Americans think 'Star Trek' is the future, not 'Star Wars'
A survey shows Americans have little idea what the Internet of Things is, but that the story that most aligns with their view of the future stars James T. Kirk.
When I think of the future, I think of large, lazy people all hypnotized by Google to remain large, lazy people.
The people of America, however, aren't necessarily as optimistic.
I base my case on research that has loomed exclusively before my eyes that Americans aren't even familiar with the term "Internet Of Things."
This may be because Americans are rarely familiar with terms invented by engineers until it's too late.
However, this survey of 2,051 humans aged 18 and over, performed only two weeks ago, offers that a fulsome 73 percent of Americans have never even heard the phrase "Internet Of Things."
They don't even conceive it to be some sort of modernistic follow-up to "Game Of Thrones."
This research was performed on behalf of SOASTA, a company that exists, coincidentally, to ensure that your things perform perfectly on the Internet.
When the researchers patiently delved into what things might be Internetted, there was special excitement about cars (39 percent), home appliances (34 percent), heart monitors (23 percent), and pet monitors (22 percent) being controlled from your little phone.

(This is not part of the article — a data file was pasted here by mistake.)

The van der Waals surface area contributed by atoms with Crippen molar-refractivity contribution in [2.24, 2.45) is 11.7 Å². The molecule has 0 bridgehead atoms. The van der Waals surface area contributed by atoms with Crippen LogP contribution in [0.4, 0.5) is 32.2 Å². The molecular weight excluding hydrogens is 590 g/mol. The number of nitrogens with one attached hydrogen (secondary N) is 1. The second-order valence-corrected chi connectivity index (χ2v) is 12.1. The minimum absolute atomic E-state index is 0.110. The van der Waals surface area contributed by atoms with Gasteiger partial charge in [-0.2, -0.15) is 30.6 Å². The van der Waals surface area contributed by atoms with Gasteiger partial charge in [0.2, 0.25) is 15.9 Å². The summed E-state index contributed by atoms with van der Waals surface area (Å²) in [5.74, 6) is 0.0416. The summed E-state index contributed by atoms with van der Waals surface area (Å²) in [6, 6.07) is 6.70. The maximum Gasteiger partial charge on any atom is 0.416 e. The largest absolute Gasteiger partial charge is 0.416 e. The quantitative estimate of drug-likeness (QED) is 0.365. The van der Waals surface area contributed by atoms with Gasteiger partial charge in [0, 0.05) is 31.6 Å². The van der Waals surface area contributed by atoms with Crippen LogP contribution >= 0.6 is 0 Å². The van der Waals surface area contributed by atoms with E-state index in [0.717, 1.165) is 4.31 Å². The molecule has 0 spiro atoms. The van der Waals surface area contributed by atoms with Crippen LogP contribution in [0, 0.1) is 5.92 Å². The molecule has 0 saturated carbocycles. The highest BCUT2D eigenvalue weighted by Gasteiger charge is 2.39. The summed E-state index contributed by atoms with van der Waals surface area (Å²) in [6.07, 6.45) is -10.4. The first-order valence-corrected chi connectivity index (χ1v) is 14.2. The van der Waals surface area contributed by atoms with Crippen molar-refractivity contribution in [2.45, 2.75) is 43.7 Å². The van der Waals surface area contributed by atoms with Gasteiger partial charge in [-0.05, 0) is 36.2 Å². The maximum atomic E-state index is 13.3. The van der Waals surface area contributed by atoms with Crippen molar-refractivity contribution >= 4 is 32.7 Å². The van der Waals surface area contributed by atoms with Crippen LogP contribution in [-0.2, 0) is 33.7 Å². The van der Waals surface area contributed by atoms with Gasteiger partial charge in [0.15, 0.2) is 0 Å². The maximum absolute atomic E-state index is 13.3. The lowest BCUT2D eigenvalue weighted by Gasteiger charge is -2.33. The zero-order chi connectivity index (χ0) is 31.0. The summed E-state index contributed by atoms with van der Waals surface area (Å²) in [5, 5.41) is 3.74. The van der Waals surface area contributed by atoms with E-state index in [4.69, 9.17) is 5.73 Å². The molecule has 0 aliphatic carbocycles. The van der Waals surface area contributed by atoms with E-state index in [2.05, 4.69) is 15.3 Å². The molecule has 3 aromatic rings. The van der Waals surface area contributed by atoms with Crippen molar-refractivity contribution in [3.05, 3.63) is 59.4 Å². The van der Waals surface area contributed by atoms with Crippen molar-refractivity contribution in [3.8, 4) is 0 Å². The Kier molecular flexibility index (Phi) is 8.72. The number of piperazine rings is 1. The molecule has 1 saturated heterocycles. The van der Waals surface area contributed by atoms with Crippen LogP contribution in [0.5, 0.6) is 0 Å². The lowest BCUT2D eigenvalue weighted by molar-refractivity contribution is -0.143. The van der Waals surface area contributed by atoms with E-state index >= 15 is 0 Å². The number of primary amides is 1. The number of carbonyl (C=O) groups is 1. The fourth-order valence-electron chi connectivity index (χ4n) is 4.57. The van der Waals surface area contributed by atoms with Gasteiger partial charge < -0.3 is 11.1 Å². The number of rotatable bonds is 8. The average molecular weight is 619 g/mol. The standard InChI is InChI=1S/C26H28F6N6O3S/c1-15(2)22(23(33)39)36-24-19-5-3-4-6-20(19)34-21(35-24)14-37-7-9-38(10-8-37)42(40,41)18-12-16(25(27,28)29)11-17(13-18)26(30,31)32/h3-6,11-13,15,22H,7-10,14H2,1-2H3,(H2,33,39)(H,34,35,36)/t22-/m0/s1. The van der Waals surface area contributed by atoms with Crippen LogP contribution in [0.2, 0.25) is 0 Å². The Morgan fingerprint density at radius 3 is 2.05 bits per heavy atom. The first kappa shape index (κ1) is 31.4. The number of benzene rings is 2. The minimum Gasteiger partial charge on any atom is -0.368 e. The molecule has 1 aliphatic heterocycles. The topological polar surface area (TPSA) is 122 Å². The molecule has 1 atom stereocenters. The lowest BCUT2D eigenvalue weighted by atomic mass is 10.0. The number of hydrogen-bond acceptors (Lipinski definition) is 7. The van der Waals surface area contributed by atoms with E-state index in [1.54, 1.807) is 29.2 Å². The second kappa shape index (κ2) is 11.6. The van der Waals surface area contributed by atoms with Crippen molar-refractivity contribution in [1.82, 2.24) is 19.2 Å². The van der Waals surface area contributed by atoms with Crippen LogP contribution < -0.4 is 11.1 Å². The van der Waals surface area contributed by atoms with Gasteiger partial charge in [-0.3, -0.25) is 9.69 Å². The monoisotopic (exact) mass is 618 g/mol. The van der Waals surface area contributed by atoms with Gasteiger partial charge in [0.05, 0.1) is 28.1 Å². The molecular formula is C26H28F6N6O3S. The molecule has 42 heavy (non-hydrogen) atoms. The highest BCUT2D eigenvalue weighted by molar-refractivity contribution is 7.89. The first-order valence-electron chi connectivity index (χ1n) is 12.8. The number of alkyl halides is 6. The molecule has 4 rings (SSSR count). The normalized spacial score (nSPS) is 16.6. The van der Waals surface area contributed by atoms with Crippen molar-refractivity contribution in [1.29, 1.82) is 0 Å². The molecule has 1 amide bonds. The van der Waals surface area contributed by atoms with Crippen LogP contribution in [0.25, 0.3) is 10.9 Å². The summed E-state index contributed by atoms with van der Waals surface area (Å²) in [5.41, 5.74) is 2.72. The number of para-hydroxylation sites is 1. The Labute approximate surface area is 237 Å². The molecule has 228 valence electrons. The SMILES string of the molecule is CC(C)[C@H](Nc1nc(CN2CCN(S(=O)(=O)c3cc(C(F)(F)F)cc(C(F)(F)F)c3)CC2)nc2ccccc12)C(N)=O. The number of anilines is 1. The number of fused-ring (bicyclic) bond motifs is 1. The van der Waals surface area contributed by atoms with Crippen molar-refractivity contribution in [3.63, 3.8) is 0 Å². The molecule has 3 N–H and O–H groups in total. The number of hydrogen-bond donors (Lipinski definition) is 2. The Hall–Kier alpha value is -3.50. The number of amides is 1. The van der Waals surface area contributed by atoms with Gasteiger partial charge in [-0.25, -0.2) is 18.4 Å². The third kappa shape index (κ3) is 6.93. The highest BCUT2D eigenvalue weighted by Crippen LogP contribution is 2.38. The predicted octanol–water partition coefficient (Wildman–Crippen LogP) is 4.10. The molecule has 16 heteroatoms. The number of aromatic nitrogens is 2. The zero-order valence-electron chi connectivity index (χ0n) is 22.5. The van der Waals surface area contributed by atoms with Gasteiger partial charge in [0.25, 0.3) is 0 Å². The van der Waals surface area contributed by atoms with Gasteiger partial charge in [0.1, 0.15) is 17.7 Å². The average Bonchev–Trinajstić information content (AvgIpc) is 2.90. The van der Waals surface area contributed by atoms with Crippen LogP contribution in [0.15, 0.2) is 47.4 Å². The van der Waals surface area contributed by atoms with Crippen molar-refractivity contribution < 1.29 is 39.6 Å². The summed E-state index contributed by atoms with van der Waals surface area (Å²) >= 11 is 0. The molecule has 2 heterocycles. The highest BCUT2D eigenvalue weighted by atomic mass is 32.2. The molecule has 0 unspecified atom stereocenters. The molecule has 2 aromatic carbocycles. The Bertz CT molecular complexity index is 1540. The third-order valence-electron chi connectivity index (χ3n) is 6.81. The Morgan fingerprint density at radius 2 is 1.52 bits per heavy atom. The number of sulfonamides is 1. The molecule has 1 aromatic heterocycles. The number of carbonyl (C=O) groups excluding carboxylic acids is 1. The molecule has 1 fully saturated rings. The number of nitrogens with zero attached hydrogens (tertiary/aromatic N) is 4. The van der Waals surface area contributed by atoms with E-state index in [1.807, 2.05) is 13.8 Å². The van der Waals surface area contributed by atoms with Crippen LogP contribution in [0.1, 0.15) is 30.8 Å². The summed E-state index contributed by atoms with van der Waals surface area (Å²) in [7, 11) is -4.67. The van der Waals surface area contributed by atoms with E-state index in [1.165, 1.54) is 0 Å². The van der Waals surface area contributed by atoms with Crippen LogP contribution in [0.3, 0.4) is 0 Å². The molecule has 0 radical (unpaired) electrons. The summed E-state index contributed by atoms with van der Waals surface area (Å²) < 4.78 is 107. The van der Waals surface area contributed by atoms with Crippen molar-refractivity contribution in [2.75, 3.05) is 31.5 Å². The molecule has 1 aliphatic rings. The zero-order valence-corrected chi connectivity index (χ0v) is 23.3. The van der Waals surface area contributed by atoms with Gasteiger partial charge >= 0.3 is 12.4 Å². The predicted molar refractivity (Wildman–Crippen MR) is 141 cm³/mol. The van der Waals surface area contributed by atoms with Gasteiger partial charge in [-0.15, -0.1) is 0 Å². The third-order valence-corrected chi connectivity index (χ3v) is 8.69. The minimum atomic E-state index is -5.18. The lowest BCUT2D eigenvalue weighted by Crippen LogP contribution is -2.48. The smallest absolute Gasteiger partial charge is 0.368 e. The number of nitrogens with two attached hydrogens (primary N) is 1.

This reveals Americans' sense of personal priorities. Who can be surprised that we care about our pets almost as much as we care about our hearts?
Poring over the numbers, I wanted to see whether Americans have a true vision of the future. So I was moved to see that these respondents had been asked which sci-fi stories most accurately depicted how Americans see the world becoming.
The leading light was "Star Trek," with 12 percent saying, yes, we will soon be accompanied by people with pointy ears and flying off on journeys to meet our friends and enemies in outer lands.
To my past-addled mind, this was interesting news.
Especially as just this week we have heard about NASA making progress toward a warp-drive ship. Then there was the development of a matter scanner, not at all dissimilar to one seen many years ago in the hands of Bones on "Star Trek."
I had thought that, given our unstable but sweetly romantic world, "Star Wars" might live large in American imaginations. However, a mere 3 percent said they thought this movie depicted our future.
More preferred were "The Jetsons," "Minority Report," "1984," "Her," "Wall-E," and "Total Recall."
You must decide how many of these offer a hopeful view of the future and how many have, at their heart, the utter destruction of humanity as we know it.
It's always useful to ask whether technology improves our lives, rather than merely making them easier.
Thankfully, this research asked which areas of personal life could be most improved by the Internet of Things.
Thirty-one percent said "working out." A mere 8 percent said "religious services."
Yes, if technology is to truly take over our souls, it's got to work even harder than Google is working on it right now.